As a young child Omar felt the absence of his father keenly but his mother was tight-lipped about the full circumstances of his disappearance. All Omar knows is that his father was regularly woken in the night by Israeli troops who would order him to clean graffiti off walls outside, and that it was while engaged in one of these nocturnal graffiti removal exercises that Mustafa disappeared.

Omar lives in a small house with his mother. After the death of Omar's grandfather, Mustafa and his brother Attiya had divided the family house, with Mustafa getting the smaller share. Attiya had built the biggest house in Jabalia Camp with many lemon and apricot trees and a vine. He is a big contractor and supplies Gazan workers to Israeli contruction companies. The thousands of workers get up at 4am to prepare for the crossing into Israel.

At the age of eight Omar feels his father  to be “my invisible companion” and constantly scrutinises his  photograph, pleased to note the physical similarities between him and his father. In the photograph Mustafa is wearing dark jeans and a shirt that would have been in fashion at the time: “it made me smile to think of my dad as fashionable guy who liked to keep up with the latest trends.”

Omar resolves to do all he can to  try and find his father. He knows from the Egyptian crime novels about the boy detective Takhtakh that “a good detective cannot do his job properly without the help of a sidekick”. One one level Vanished  is in the tradition of children's detective stories popular in many cultures - though this story is much darker than most. Omar enlists as his right-hand man his best friend Ahmed. Ahmed is loyal, courageous and honest, and has a  sharp nose for clues. But the more clues Omar and Ahmed discover,  the more the mystery of Mustafa's disappearance deepens.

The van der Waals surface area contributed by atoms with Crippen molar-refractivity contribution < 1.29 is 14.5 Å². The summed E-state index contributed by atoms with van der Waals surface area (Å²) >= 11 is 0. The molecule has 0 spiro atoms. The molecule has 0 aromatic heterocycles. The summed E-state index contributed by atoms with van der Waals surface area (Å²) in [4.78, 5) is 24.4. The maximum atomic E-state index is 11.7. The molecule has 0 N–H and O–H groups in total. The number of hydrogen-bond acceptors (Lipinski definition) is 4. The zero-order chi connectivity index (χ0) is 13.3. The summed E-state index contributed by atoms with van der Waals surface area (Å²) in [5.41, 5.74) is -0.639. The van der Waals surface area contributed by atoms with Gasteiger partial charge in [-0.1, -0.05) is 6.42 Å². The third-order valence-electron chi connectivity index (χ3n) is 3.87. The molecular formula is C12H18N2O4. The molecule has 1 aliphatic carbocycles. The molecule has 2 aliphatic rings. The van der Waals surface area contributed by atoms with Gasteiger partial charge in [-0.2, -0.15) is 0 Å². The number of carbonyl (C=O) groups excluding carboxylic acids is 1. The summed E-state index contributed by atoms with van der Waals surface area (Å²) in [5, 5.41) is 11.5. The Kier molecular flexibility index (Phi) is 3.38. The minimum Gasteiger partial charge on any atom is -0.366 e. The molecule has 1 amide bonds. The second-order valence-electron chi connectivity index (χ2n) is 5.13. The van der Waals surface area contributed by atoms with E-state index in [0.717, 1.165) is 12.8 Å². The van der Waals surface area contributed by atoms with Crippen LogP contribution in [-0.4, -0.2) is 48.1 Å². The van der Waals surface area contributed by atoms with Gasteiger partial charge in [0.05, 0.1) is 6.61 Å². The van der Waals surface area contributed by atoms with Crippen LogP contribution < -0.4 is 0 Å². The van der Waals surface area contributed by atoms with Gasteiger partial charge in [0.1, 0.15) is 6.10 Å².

The two boys' search for Omar's father takes place amidst the climate of danger facing Gaza's children. At one point Omar  is hospitalised after being shot in the leg by Israeli soldiers using live ammunition in a confrontation with children who respond by throwing stones. Omar is a mixture of bravado and fragility; he is attached to the animal fables of Kalila wa Dimna, some of which are recounted at certain points in the narrative. 

The Israeli occupying forces in Jabalia Camp are based in the El-Markaz Military Station under the feared military commander Uri. One day Omar manages to slip into El-Markaz, intending to demand information on his father's fate. He is at first defiant under questioning from Uri, but finds himself ensnared in a web of treachery, betrayal and blackmail. Omar’s predicament is compounded by a depraved incident that makes for horrifying reading; the trauma comes to overshadow Omar's life but he must at all costs try to keep it secret. One theme in Vanished is the phenomenon and mechanism of collaboration.

Omar starts to lead a double life and joins the underground resistance. This is a world of masked gunmen, secret tunnels and safe houses. The most influential woman in his life at this time is the memorable Um Marwan – a capable and committed middle-aged neighbour who holds Omar's father in high regard. Her wisdom and steadfastness are vital to Omar at crucial points.

When the Oslo Accords are signed in 1993 there is at first euphoria. Although Omar has some scepticism over the accords he is swept up in the excitement and becomes involved in Fatah organisations. But over time disillusionment and factionalism increase, and support for Hamas grows. 

Vanished is well plotted, with convincingly-drawn characters and constant twists, and the suspense is maintained until its final pages. It could however have done with some editorial tightening in places, and the text occasionally feels somewhat rushed - but then it does cover a remarkable amount of ground.
review by Susannah Tarbush